Enjoying a spot of late breakfast
Most weekdays I breakfast first thing in the morning, starting at about 8 a.m. and afterwards I go out and search municipal recycling bins for returnable beverage containers that I can cash in for their deposit value.
Such is one of the ways that homeless people make ends meet in the city of Vancouver.
Wednesdays are different though. This is the day of the week when a city contractor empties the recycling bins in my immediate neighbourhood of Fairview, so I go binning for returnables first thing in the morning before all the recycling bins have been emptied.
This means that today (May 11) I didn’t stop to have breakfast at my neighbourhood McDonald’s until 1 p.m.
I could say that I stopped to have lunch, like everyone else around me but I was the one having breakfast hotcakes, two hours after the digital menu automatically changed and the restaurant officially stopped serving breakfast.
You deserve a break(fast) today!
McDonald’s Canada didn’t follow the U.S. McDonald’s initiative of adding all-day breakfast in September of 2015 but the franchisee of the McDonald’s location that I frequent, in the 1400 block of West Broadway Avenue began, on their own initiative and unannounced, to offer two microwavable breakfast items all day—hotcakes and burritos.
I welcomed the all-day breakfast options. For whatever reason, I do not prefer having burgers, fries, or deep-fried chicken as my first meal of the day and besides, the hotcakes are filling—especially if I add a beef patty on the side—and a better value than anything on the post-11 p.m. menu.
And yes—since you asked—I did have a productive and interesting morning. I was lucky with the binning (only suffering one flat tire on my bike!) and I had the novel opportunity to help a driver with the difficult cloth top on their old convertible.
I passed this little red sports car just after 9 a.m. as I was crossing Heather Street eastbound on 17th Avenue. I heard honking behind me but I didn’t assume it was directed at me until the driver began calling out.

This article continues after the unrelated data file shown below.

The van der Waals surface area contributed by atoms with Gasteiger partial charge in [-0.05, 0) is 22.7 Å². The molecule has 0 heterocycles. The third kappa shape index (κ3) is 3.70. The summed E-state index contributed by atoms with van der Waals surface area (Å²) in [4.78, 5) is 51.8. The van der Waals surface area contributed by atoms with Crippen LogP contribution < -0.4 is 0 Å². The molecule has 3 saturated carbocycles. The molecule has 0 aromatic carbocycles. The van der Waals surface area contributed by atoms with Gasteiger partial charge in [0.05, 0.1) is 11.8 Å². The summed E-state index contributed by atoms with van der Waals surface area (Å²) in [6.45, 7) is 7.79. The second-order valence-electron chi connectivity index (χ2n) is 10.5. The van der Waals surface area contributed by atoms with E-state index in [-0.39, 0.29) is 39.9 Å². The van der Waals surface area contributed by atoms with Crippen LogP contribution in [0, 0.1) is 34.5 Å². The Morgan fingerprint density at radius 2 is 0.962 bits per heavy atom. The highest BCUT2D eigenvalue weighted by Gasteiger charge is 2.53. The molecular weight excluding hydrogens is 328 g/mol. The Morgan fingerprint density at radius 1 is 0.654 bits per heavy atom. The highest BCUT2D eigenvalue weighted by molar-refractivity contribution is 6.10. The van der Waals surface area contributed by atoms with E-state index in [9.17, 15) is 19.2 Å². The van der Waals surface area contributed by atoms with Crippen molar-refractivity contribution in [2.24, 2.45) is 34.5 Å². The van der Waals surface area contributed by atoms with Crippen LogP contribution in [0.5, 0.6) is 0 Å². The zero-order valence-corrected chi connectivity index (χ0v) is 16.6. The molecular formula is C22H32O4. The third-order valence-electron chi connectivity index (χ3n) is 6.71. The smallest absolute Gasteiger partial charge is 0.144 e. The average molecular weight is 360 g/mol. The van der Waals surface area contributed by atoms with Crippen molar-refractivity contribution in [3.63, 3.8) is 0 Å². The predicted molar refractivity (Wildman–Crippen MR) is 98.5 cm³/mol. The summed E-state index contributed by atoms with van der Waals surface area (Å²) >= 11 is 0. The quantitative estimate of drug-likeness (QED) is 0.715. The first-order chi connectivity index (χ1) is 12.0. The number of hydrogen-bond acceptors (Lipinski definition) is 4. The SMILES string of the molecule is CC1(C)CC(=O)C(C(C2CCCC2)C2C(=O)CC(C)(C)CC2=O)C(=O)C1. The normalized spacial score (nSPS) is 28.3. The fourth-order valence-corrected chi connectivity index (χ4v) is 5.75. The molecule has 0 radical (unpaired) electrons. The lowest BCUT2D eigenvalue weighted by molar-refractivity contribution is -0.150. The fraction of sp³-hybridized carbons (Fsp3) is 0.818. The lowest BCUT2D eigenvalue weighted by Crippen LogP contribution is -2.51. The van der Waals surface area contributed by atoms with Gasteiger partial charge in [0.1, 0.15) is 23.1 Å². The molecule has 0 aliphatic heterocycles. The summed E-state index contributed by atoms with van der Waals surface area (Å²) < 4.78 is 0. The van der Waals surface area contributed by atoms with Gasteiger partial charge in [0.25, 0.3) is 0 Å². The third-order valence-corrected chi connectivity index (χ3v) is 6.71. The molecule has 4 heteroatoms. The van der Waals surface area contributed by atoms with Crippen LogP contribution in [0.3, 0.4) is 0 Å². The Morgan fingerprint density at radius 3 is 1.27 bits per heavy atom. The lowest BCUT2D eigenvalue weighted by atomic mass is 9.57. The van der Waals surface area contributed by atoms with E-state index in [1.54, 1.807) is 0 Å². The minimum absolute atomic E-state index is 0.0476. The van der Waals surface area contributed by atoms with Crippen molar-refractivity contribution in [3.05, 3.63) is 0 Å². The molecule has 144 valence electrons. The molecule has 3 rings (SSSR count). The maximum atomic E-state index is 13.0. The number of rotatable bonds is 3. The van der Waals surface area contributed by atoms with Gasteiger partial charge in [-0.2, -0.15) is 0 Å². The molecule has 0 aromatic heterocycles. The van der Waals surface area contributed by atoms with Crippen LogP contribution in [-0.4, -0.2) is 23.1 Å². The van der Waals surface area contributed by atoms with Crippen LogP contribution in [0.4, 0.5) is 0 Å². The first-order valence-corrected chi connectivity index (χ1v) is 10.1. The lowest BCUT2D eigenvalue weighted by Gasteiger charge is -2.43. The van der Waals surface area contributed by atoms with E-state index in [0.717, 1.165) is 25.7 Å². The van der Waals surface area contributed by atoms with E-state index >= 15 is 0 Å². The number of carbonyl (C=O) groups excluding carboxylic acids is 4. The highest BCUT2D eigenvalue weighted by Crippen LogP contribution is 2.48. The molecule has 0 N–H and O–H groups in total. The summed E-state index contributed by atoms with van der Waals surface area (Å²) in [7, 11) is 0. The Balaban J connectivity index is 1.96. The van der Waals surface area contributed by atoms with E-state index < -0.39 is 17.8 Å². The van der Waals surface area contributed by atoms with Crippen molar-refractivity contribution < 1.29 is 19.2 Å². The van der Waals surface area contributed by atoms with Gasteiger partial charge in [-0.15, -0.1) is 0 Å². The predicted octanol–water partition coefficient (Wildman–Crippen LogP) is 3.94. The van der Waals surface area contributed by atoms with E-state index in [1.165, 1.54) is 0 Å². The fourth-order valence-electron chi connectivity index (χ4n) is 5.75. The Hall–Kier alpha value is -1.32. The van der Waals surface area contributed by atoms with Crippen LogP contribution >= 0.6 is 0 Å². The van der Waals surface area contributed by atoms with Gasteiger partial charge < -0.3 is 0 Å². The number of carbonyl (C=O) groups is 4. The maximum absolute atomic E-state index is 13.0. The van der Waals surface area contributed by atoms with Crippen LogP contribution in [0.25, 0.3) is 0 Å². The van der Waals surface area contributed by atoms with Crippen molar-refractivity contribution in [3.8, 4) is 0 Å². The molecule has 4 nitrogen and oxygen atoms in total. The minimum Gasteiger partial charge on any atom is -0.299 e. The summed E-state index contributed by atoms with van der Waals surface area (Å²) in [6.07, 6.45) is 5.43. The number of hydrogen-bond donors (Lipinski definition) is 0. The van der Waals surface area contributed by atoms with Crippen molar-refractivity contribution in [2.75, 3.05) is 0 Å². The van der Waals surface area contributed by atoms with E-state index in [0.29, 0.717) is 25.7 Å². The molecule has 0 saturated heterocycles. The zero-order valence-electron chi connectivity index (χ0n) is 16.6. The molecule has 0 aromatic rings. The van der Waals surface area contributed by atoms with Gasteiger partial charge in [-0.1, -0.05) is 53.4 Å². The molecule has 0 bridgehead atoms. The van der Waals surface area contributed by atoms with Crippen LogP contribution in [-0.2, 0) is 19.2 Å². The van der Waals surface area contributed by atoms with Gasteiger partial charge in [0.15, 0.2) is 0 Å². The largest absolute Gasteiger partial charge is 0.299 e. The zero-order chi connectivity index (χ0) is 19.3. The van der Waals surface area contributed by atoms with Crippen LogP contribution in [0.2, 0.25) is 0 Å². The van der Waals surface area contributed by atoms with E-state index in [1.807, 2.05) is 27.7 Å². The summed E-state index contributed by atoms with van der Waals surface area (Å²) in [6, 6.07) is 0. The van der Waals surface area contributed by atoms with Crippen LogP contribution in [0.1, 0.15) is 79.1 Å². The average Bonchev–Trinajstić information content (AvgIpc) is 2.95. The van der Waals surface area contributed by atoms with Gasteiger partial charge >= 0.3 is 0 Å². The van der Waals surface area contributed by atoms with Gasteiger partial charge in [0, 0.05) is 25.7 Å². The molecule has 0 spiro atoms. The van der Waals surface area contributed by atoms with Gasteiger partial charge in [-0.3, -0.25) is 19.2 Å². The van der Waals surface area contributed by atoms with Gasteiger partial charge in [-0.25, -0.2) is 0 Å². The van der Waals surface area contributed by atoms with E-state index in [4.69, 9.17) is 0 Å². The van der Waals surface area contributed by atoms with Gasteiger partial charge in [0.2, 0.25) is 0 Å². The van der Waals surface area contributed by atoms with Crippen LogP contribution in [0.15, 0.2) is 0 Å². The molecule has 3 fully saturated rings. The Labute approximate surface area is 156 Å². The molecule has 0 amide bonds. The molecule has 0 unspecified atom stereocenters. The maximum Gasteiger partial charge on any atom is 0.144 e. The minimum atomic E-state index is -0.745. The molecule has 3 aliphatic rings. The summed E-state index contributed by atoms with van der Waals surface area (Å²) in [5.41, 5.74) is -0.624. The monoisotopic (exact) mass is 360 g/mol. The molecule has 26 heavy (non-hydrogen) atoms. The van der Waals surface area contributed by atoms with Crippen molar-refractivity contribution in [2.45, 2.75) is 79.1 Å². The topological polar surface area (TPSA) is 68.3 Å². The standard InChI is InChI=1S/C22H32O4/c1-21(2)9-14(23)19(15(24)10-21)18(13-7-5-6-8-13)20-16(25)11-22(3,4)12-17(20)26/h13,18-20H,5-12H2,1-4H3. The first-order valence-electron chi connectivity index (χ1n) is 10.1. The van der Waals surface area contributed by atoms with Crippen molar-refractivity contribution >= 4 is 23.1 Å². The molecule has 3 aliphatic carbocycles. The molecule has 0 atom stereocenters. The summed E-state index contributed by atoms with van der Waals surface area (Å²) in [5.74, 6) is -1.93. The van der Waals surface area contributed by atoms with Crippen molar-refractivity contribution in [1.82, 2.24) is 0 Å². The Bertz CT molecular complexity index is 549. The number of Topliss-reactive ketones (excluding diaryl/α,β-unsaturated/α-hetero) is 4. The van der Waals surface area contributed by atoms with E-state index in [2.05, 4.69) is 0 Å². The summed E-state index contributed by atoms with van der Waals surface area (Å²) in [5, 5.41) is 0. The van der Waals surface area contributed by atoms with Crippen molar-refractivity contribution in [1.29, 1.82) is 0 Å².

The driver explained that she needed help zipping closed the vinyl window on the back of the convertible’s cloth top. She was worried about the possibility of rain while she was driving back to a distant part of Metro Vancouver.
After she nearly ran her car into me while I was getting my bicycle and trailer up onto the sidewalk, the problem of the zipper turned out to be an easy one to solve.
Fully deployed, the convertible cloth top was stretched very tight by design and it pulled too hard on the the two sides of the open zipper to be able to pull it shut. The trick was to retract the top just a bit, in order to release the tension on the fabric—then it was easy to zip the zipper.
After the woman asked me to wait a minute before going on my way, I was very pleased (but not entirely surprised) to be handed a large 24-pack of empty beer cans ($2.40 deposit value) that the she extracted from the small trunk of her car.
This is not the first or the tenth time that I’ve been tipped with returnable cans and bottles and it plays to my vague notion that many residents of the “outer” Metro Vancouver municipalities deliberately keep stocks of “empties” in the trunks of their cars, to use as a kind of spare change when the need and opportunity arises, as it did this morning. Click the image to enlarge it.